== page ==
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This Market Cycle Diagram Explains the Best Time to Buy Stocks

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Is it possible to time the market cycle to capture big gains?

Like many controversial topics in investing, there is no real professional consensus on market timing. Academics claim that it’s not possible, while traders and chartists swear by the idea.

That said, one thing that everyone can probably agree on is that markets are cyclical and that securities do have recurring chart patterns. They aren’t predictable all of the time, but learning the fundamentals around market cycles can only help an investor in furthering their understanding of how things work.

The following infographic explains the four important phases of market trends, based on the methodology of the famous stock market authority Richard Wyckoff. The theory is: the better an investor can identify these phases of the market cycle, the more profits can be made on the ride upwards of a buying opportunity.

See the full size version of this infographic by clicking here.

Market Cycle Diagram
View full-size version of this graphic.

Here are the descriptions of each major phase of the market cycle:

Accumulation: Occurs after a drop in prices. Process of buyers gaining control from sellers which leads to markup.

Markup: Bullish phase of a stock’s life is defined by higher highs and higher lows. This is where you want to get long on breakouts and after short-term pullbacks. Rallies are “innocent until proven guilty”.

Distribution: Occurs after a prolonged price advance. Sellers gain control of prices, which leads to decline.

Decline: Bearish phase of a stock’s life. This is where you want to be short, so look to sell short fresh breakdowns after minor rallies have exhausted themselves. Rally attempts are “guilty until proven innocent”.

The basic strategy is to pay close attention during the accumulation and distribution phases as the market shifts from buyers to sellers, or vice versa. Then, by recognizing the markup and decline phases, an investor can be appropriately long or short to make solid returns.

Original graphic by: AlphaTrends

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Mapped: The 10 U.S. States With the Lowest Real GDP Growth

In this graphic, we show where real GDP lagged the most across America in 2023 as high interest rates weighed on state economies.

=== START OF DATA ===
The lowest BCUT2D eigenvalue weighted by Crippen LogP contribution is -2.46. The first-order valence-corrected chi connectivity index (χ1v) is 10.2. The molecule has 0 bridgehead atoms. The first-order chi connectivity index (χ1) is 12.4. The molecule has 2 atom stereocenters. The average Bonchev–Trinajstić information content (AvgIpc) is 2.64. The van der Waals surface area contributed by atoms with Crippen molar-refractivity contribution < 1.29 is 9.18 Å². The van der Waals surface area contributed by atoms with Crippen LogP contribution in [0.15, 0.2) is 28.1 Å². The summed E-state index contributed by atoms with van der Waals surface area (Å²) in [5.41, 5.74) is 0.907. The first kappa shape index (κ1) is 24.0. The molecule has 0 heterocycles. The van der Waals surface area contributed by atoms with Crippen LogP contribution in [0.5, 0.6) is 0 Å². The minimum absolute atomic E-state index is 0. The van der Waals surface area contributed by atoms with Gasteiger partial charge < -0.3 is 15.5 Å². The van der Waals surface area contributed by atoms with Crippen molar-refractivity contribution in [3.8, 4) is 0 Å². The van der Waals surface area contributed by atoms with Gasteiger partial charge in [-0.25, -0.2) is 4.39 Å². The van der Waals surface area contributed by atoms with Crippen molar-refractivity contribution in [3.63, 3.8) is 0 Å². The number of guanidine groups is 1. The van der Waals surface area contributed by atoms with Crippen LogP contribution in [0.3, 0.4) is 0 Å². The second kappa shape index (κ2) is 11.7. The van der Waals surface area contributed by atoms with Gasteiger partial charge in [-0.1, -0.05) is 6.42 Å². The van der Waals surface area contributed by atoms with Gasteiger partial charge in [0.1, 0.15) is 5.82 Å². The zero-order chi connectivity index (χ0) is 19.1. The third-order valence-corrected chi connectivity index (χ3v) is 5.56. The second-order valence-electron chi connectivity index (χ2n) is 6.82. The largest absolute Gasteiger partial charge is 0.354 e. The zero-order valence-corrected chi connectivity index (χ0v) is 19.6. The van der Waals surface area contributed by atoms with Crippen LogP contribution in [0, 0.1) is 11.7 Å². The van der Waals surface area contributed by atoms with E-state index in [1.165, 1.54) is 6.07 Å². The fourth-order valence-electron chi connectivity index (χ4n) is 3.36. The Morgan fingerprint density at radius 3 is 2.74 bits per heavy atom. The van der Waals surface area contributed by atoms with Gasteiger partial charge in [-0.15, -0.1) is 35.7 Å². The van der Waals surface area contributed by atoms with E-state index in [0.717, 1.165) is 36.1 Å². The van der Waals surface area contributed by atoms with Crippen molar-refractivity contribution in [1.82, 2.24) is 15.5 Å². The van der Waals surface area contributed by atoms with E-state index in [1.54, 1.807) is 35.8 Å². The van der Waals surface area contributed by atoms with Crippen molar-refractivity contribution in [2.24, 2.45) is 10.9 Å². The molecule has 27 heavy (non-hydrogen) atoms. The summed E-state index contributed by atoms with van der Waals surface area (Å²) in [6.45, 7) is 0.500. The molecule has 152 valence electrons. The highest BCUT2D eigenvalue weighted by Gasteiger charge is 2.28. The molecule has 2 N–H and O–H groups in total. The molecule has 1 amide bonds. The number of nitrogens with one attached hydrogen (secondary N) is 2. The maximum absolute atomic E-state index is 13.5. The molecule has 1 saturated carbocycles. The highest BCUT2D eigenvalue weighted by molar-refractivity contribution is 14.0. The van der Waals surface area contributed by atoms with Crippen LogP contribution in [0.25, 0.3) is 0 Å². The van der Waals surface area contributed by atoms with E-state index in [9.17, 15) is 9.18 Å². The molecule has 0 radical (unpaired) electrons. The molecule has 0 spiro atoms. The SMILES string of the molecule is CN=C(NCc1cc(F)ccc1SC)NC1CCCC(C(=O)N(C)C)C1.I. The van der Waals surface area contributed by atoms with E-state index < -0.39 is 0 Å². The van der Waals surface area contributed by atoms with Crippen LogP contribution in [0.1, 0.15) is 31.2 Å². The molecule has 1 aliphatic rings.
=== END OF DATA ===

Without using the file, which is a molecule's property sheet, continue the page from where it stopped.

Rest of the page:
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The Top 10 U.S. States, by Lowest Real GDP Growth

This was originally posted on our Voronoi app. Download the app for free on iOS or Android and discover incredible data-driven charts from a variety of trusted sources.

While the U.S. economy defied expectations in 2023, posting 2.5% in real GDP growth, several states lagged behind.

Last year, oil-producing states led the pack in terms of real GDP growth across America, while the lowest growth was seen in states that were more sensitive to the impact of high interest rates, particularly due to slowdowns in the manufacturing and finance sectors.

This graphic shows the 10 states with the least robust real GDP growth in 2023, based on data from the Bureau of Economic Analysis.

Weakest State Economies in 2023

Below, we show the states with the slowest economic activity in inflation-adjusted terms, using chained 2017 dollars:

RankStateReal GDP Growth 2023 YoYReal GDP 2023
1Delaware-1.2%$74B
2Wisconsin+0.2%$337B
3New York+0.7%$1.8T
4Missississippi+0.7%$115B
5Georgia+0.8%$661B
6Minnesota+1.2%$384B
7New Hampshire+1.2%$91B
8Ohio+1.2%$698B
9Iowa+1.3%$200B
10Illinois+1.3%$876B
U.S.+2.5%$22.4T

Delaware witnessed the slowest growth in the country, with real GDP growth of -1.2% over the year as a sluggish finance and insurance sector dampened the state’s economy.

Like Delaware, the Midwestern state of Wisconsin also experienced declines across the finance and insurance sector, in addition to steep drops in the agriculture and manufacturing industries.

America’s third-biggest economy, New York, grew just 0.7% in 2023, falling far below the U.S. average. High interest rates took a toll on key sectors, with notable slowdowns in the construction and manufacturing sectors. In addition, falling home prices and a weaker job market contributed to slower economic growth.

Meanwhile, Georgia experienced the fifth-lowest real GDP growth rate. In March 2024, Rivian paused plans to build a $5 billion EV factory in Georgia, which was set to be one of the biggest economic development initiatives in the state in history.

These delays are likely to exacerbate setbacks for the state, however, both Kia and Hyundai have made significant investments in the EV industry, which could help boost Georgia’s manufacturing sector looking ahead.

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